My post about Cheryl and the terrible Microsoft/PC store advertisement a week or two back got me thinking about other television commercials that miss their mark for various reasons. Here are three broad types of failures.
1. Terrible Taste
When creating an ad campaign, the line between promoting your product and alienating your audience often depends on personal taste â€” which means the line between appeal and irritation can be narrow.
Ragu learned this last week when marketer and blogger C. C. Chapman took exception to the condescending tone of their “What is dinnertime like when Dad cooks?” series and the negative light in which it presents men and their contributions to household tasks. For several days, complaints about this ad clogged my Twitter feed:
(See Chapman’s two follow-up posts for a fuller discussion of this ad and the social media pitfalls it failed to avoid.)
For me, the Charmin Bear commercials (now in their 11th year) are the epitome of bad taste:
That spot is one of many commercials in this series, which I have had the frequent misfortune of seeing during either lunch or dinner programming slots.
Let me be clear. There is nothing charming about toilets, toilet paper or the problems one may face after a personal interlude in the washroom. Showing toilet paper stuck to someoneâ€™s backside is tasteless â€” full stop.
Making said person a bear â€” or a baby bear â€” does not make this dilemma cute, socially acceptable, or anything I want to watch before, after or during a meal. Nor does it make me want to think about, let alone buy, your product.
On the other hand, Charmin wouldn’t keep making bear commercials if the formula was unsuccessful. Maybe good taste really is dead.
Other commercials I would site in this category include JCPenney’s Fast Times at Richmond High ripoff and IKEA’s unfortunate date night.
2. Taking the easy road
Cashmere has been running this commercial of a runway model wearing a wedding dress made out of toilet paper for ages:
Whatever novelty the dress-made-out-of-toilet-paper angle once had has lost its impact. Fashion competitions using toilet paper are so popular, they are the subject of DIY videos for bridal showers and the like. Cashmere needs a new angle.
The sad thing is that they have one. This week, 13 dresses created by Canadian fashion designers using Cashmere toilet paper are making the talk show circuit in Toronto.
The dresses â€” dyed pink in spots to cross-promote Breast Cancer Awareness Month â€” are much more impressive than the gown shown in that commercial. They also donâ€™t trail rolls of toilet paper and feature designs someone might actually wear in public.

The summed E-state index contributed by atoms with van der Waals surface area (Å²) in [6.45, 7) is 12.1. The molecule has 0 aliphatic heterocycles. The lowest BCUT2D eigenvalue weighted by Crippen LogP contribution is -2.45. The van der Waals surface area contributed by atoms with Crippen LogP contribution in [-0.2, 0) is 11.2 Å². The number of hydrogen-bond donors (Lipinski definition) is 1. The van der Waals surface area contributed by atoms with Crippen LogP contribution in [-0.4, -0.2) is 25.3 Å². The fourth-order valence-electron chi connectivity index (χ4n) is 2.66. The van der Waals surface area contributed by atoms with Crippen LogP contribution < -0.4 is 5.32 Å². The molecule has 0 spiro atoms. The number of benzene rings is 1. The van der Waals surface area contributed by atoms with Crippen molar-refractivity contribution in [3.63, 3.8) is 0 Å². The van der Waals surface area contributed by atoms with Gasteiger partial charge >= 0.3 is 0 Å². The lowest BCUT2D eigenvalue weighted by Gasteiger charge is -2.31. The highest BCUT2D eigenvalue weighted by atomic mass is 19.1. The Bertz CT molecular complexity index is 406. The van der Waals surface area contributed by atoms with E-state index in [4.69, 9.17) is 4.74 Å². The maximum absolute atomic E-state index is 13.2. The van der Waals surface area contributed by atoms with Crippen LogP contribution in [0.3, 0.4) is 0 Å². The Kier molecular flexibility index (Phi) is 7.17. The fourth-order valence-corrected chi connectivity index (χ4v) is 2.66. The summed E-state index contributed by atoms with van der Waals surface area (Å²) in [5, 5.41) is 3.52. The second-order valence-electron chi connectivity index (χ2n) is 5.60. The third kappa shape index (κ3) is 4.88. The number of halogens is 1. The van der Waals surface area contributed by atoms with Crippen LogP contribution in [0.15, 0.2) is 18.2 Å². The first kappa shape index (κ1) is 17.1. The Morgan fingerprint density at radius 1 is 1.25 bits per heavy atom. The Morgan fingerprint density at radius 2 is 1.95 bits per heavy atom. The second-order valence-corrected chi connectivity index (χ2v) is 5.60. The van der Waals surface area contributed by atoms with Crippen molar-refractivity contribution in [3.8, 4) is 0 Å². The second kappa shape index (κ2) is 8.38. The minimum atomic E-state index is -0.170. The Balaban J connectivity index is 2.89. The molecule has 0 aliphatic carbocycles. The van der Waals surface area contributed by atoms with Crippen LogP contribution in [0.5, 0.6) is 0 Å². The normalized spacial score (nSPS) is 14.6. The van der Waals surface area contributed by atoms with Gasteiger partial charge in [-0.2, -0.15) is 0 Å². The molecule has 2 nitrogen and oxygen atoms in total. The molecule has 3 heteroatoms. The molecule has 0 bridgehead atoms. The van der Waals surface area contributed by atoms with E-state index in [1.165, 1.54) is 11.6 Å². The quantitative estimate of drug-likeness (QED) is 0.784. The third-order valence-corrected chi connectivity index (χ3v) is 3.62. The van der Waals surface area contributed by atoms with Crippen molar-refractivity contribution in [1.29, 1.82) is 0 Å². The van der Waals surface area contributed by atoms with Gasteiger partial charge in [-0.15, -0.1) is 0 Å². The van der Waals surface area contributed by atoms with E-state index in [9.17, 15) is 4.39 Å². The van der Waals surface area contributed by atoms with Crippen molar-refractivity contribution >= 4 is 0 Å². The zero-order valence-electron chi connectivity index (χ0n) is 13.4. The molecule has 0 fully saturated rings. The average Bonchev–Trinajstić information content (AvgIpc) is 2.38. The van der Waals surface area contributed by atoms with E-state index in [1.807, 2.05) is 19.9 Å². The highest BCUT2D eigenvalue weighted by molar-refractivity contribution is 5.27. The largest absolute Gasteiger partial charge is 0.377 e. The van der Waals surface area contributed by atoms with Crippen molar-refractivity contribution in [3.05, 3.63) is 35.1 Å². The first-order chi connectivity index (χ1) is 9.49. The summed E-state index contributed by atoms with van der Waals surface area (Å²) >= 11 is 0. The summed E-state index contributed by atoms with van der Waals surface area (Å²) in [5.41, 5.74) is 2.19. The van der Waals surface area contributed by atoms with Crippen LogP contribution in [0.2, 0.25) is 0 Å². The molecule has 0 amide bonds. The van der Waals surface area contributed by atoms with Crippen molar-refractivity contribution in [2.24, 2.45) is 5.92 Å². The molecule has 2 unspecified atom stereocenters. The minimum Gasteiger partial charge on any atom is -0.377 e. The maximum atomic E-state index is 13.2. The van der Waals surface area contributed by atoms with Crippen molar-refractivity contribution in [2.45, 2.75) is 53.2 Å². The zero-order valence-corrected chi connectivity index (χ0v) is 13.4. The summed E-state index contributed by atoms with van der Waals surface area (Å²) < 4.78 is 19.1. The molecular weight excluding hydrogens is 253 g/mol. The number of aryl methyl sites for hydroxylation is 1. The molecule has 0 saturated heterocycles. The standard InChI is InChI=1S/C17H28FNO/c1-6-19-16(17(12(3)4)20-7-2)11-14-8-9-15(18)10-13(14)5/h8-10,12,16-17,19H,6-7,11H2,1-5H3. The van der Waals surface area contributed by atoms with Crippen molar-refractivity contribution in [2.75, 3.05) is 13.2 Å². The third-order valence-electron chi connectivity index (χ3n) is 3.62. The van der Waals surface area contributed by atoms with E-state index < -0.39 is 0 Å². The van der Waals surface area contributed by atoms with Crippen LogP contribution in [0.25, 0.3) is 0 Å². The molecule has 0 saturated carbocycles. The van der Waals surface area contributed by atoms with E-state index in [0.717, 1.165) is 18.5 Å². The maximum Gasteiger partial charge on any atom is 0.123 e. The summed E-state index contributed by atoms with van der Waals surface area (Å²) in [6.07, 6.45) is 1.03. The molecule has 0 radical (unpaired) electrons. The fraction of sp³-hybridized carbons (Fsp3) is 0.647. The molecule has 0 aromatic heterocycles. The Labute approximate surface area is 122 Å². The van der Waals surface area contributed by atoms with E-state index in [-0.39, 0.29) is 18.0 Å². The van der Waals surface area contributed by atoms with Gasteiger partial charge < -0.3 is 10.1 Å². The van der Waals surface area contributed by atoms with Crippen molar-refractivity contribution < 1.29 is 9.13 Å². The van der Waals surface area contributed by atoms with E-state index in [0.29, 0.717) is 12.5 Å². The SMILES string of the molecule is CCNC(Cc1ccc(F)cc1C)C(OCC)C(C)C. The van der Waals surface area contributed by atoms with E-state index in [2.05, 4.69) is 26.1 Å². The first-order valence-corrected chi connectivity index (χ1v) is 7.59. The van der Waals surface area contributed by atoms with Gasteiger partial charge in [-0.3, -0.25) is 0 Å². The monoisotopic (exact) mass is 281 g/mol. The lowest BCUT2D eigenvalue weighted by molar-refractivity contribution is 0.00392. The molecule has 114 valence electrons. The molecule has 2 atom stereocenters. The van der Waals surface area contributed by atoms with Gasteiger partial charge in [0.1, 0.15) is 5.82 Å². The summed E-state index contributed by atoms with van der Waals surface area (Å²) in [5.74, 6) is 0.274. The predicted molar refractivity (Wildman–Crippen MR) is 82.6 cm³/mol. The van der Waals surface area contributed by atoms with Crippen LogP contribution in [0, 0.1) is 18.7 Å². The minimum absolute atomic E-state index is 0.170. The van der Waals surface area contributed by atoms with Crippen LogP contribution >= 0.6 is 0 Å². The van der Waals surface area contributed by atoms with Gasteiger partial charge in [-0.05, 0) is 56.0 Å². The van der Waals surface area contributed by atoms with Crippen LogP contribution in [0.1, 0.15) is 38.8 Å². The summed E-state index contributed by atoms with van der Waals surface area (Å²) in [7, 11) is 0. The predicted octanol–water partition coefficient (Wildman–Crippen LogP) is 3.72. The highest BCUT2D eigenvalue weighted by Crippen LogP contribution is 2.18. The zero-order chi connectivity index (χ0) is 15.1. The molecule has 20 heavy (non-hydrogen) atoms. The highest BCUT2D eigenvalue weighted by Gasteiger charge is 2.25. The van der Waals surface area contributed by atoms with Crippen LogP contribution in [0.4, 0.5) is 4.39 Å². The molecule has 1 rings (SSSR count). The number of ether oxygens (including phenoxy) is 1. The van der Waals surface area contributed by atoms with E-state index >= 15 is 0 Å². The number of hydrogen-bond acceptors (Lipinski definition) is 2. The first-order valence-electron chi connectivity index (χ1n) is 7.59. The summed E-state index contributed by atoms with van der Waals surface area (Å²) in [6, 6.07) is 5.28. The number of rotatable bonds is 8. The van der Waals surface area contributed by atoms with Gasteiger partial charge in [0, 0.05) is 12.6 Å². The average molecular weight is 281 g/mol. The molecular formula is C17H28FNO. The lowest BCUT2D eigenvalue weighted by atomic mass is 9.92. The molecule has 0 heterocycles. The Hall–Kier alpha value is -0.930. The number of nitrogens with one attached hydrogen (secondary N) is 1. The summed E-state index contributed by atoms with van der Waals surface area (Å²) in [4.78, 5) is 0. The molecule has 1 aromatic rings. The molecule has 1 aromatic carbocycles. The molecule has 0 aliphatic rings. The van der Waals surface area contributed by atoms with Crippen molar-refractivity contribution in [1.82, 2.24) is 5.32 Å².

Better still, I have yet to see a model rubbing her face against the toilet fabric in simulated ecstasy (after this many viewings, that moment reads as lame despite the attempt at irony in the final frame).
But, instead of creating an interesting spot (or series) showing the creative process behind making these dresses (which are prominently featured on the Cashmere website and a contest microsite), Cashmere is running a new spot (that I currently cannot find online) showing two models in less impressive toilet paper wedding dresses having a good ol’ fashioned throw down on the cat walk â€” at least until they remember to marvel at the softness of Cashmere by rubbing it all over their faces.
3. Poor deployment
CBC and CTV, like many television networks, are leveraging their prime time content by streaming their shows on the Internet.
If you are a brand trying to reach more eyeballs with your commercials and skeptical about the traditional television delivery model, this is a good thing and worth exploring.
Unfortunately, these two networks donâ€™t vary their online ad placement all that much (CBC is by far the guiltier party in this regard). So if you watch an episode or show or two or three of your favourite show, you will see the same two commercials over and over and over. Often this happens four times within the same episode:
Worse, the volume for these commercials is often out of sync with the main programming. That means harsh transitions from (relatively) moderate dialogue to blaring music and voice-overs. The baby wakes up when that happens, which annoys the hell out of me.
The advertising interface built into the media players on these sites wonâ€™t let me skip ads and is too stupid to register whether I have seen the ad once or 50 times. My current hack is to mute the volume before the commercial starts, but that doesn’t always work out.
Commercials killed for me â€” regardless of their merit or message â€” by this format include:
- The Ontario Governmentâ€™s atmospheric organ donation campaign (which I liked the first 10 times):
- Ontario NDP leader Andrea Horwathâ€™s election campaign commercials:
- Scotiabankâ€™s “Richer Than You Think” campaign:
- Kathy Reichsâ€™ promotional spots for VIA Rail:
If you have gone to the time, effort and expense of creating an effective commercial, make sure that your online rollout includes an equally effective deployment plan lest you burn whatever goodwill your campaign might have created.
Are there other reasons television commercials fail in your books? Which commercials can you no longer stand?